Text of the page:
When is a yoghurt not a yoghurt? When it’s a Marks and Spencer’s yogurt. When it’s a Greco-Roman Mega-Posset raddled by citrus blossom, tempered with essential oils and studded with the crystalized remains of sixty-seven sun-blushed Mediterranean Lemons. An M&S yogurt is more that a yogurt, is better than a yoghurt, is somehow more desirable and damn sight more appetising than a plain old “yogurt” because it conjures up images in our minds and tastes on our tongues; it is an altogether more acceptable and convincing proposition. Bottom line: I believe in it and, I’m guessing, given our mutual fondness for Musical Theatre, you believe in it too. M&S knows a thing or six about gentle persuasion; St Michael wields the power of verisimilitude.
Drama is a bunch of ugly lies dressed up pretty to look like the truth. How convincing any piece of drama is depends upon the performance of the actors, the insight of the directors, the budget, the subject, the venue, and (of course) the wit and wisdom of the writing team. As a humble writer (and I use the word “humble” quite wrongly), I am in control only of the very first sheen of truth applied to the myriad fibs of a brand new story. I do the words but, although they come out of my head, they’re destined to reach the audience from the mouths of other people entirely. I therefore have my work cut out for me to convince anyone at all that I mean what I say. Fortunately for me (and others like me [there are no others like me]), there are little tricks I can use to add verisimilitude, the illusion of truth and reality, to my work. Which is to say, things I can do to help you believe in the unutterably illusory world that I’m creating.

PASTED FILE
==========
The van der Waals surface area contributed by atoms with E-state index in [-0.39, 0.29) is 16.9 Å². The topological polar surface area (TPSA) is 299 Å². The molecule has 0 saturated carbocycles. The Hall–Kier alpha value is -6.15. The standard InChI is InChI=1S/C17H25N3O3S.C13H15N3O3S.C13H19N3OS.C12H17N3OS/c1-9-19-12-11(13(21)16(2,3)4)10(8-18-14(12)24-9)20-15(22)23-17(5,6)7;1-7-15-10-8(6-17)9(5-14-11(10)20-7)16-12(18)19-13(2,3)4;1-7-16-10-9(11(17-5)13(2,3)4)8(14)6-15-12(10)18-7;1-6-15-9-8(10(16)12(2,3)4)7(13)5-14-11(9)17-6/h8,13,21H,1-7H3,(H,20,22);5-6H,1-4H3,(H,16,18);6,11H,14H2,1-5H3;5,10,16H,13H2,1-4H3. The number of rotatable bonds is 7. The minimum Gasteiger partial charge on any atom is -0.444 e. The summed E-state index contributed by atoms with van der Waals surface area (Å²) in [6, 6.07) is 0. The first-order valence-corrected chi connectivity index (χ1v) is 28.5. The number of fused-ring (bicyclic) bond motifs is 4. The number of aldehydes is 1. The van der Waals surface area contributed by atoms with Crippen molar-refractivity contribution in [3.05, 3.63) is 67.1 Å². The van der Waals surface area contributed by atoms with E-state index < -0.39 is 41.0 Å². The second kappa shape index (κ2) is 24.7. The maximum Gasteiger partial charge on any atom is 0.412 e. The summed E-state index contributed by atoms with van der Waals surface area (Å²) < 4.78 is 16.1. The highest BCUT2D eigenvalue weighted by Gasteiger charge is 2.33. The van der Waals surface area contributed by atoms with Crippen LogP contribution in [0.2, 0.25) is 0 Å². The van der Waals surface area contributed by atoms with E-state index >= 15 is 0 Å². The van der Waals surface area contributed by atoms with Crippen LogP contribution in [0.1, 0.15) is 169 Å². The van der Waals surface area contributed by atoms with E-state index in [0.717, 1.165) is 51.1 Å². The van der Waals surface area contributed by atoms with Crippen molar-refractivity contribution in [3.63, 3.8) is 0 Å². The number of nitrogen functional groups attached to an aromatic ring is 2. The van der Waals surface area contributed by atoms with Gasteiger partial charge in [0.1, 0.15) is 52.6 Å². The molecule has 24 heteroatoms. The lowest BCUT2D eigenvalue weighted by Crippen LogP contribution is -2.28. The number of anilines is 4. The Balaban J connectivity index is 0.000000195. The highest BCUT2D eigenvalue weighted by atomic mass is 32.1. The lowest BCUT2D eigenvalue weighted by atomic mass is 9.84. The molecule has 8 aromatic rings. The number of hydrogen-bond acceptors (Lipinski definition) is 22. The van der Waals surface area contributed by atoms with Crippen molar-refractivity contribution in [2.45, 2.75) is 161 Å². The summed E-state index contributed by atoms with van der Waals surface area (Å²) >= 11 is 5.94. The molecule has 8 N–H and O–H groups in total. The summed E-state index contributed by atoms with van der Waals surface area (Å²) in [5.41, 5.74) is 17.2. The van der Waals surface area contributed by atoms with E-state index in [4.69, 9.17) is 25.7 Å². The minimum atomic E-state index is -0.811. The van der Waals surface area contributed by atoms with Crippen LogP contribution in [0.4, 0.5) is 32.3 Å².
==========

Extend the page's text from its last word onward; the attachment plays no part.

Names are important. Shakespeare said, something along the lines of, “a rose by any other name would smell as sweet.” But would it? Really? Even if it was called a Bum Flower or a Rotten-Guts Weed? Far be it from me to disagree with the Bard of Avon, but I ain’t convinced. A name should fit the character, because that just makes life easier for everyone. A bouncer outside a nightclub should be called Massive Craig, say, and not Lionel St John Ffolkes-Coupling. Unless the whole point of the character was that he was playing against type, in which case, I can’t think of a better name for him. (“You can’t come in with those shoes, sir. No trainers, no sandals, no Giuseppe Zanotti.”) More importantly, a name should sound like it was given to the character by her or his parents at her or his birth. A forename should fit with a surname, and both should be relatively interesting in their own right (and, as far as my particular job is concerned, both should rhyme with practically anything I want them to).
Proper nouns are the liar’s best friend. (A liar is also chummy with verbs, participles, prepositions and conjunctions, but they’re more like Facebook Friends than bosom buddies.) Using brand names, nicknames, obscure county towns, trademarks etc. all help to convince the listener that you know what you’re talking about. In drama, the prodigious use of proper nouns (real or imaginary) can be the difference between a clichéd line of dialogue, muttered by a character in a third-rate soap, and a quotable sound-bite of gospel truth, delivered by a three-dimensional human being, standing under a proscenium arch but living and breathing in the fragile frame of a two-hour window on the world. Here’s a little something from Doctor Who (just because, and also because if anything is a difficult sell, it’s the wacky work of the good Doctor)…